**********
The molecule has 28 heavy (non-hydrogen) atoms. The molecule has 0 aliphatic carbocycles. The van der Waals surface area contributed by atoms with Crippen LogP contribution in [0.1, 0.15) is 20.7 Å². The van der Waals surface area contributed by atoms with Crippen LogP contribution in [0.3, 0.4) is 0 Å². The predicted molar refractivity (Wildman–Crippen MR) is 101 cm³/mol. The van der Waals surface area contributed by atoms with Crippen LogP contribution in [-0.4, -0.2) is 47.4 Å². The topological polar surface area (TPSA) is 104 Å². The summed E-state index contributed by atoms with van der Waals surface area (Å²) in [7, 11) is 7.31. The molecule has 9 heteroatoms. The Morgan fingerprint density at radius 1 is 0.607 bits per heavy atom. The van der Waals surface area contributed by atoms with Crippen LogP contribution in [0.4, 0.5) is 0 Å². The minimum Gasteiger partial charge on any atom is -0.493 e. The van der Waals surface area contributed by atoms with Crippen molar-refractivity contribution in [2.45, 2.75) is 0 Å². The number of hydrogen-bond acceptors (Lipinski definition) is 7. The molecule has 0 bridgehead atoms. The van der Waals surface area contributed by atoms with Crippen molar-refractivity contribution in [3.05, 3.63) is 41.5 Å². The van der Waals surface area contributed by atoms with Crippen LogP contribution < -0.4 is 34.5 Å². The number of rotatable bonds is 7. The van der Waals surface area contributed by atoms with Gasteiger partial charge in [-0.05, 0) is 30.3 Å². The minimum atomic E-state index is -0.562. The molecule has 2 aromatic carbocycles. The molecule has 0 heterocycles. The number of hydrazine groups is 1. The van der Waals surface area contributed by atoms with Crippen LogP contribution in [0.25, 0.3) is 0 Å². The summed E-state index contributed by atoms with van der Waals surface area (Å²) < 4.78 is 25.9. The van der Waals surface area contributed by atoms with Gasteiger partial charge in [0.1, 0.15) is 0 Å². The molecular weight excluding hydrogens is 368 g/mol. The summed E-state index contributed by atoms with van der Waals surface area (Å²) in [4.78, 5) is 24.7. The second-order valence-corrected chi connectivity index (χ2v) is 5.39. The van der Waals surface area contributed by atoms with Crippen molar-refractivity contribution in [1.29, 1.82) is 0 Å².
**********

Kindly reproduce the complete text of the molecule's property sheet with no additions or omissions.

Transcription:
The molecule has 28 heavy (non-hydrogen) atoms. The molecule has 0 aliphatic carbocycles. The van der Waals surface area contributed by atoms with Crippen LogP contribution in [0.1, 0.15) is 20.7 Å². The van der Waals surface area contributed by atoms with Crippen LogP contribution in [0.3, 0.4) is 0 Å². The predicted molar refractivity (Wildman–Crippen MR) is 101 cm³/mol. The van der Waals surface area contributed by atoms with Crippen LogP contribution in [-0.4, -0.2) is 47.4 Å². The topological polar surface area (TPSA) is 104 Å². The summed E-state index contributed by atoms with van der Waals surface area (Å²) in [7, 11) is 7.31. The molecule has 9 heteroatoms. The Morgan fingerprint density at radius 1 is 0.607 bits per heavy atom. The van der Waals surface area contributed by atoms with Crippen LogP contribution in [0.4, 0.5) is 0 Å². The minimum Gasteiger partial charge on any atom is -0.493 e. The van der Waals surface area contributed by atoms with Crippen molar-refractivity contribution in [2.45, 2.75) is 0 Å². The number of hydrogen-bond acceptors (Lipinski definition) is 7. The molecule has 0 bridgehead atoms. The van der Waals surface area contributed by atoms with Crippen molar-refractivity contribution in [3.05, 3.63) is 41.5 Å². The van der Waals surface area contributed by atoms with Crippen LogP contribution < -0.4 is 34.5 Å². The number of rotatable bonds is 7. The van der Waals surface area contributed by atoms with Gasteiger partial charge in [-0.05, 0) is 30.3 Å². The minimum atomic E-state index is -0.562. The molecule has 2 aromatic carbocycles. The molecule has 0 heterocycles. The number of hydrazine groups is 1. The van der Waals surface area contributed by atoms with Crippen LogP contribution in [0.25, 0.3) is 0 Å². The summed E-state index contributed by atoms with van der Waals surface area (Å²) < 4.78 is 25.9. The van der Waals surface area contributed by atoms with Gasteiger partial charge in [0.1, 0.15) is 0 Å². The molecular weight excluding hydrogens is 368 g/mol. The summed E-state index contributed by atoms with van der Waals surface area (Å²) in [4.78, 5) is 24.7. The second-order valence-corrected chi connectivity index (χ2v) is 5.39. The van der Waals surface area contributed by atoms with Crippen molar-refractivity contribution in [1.29, 1.82) is 0 Å².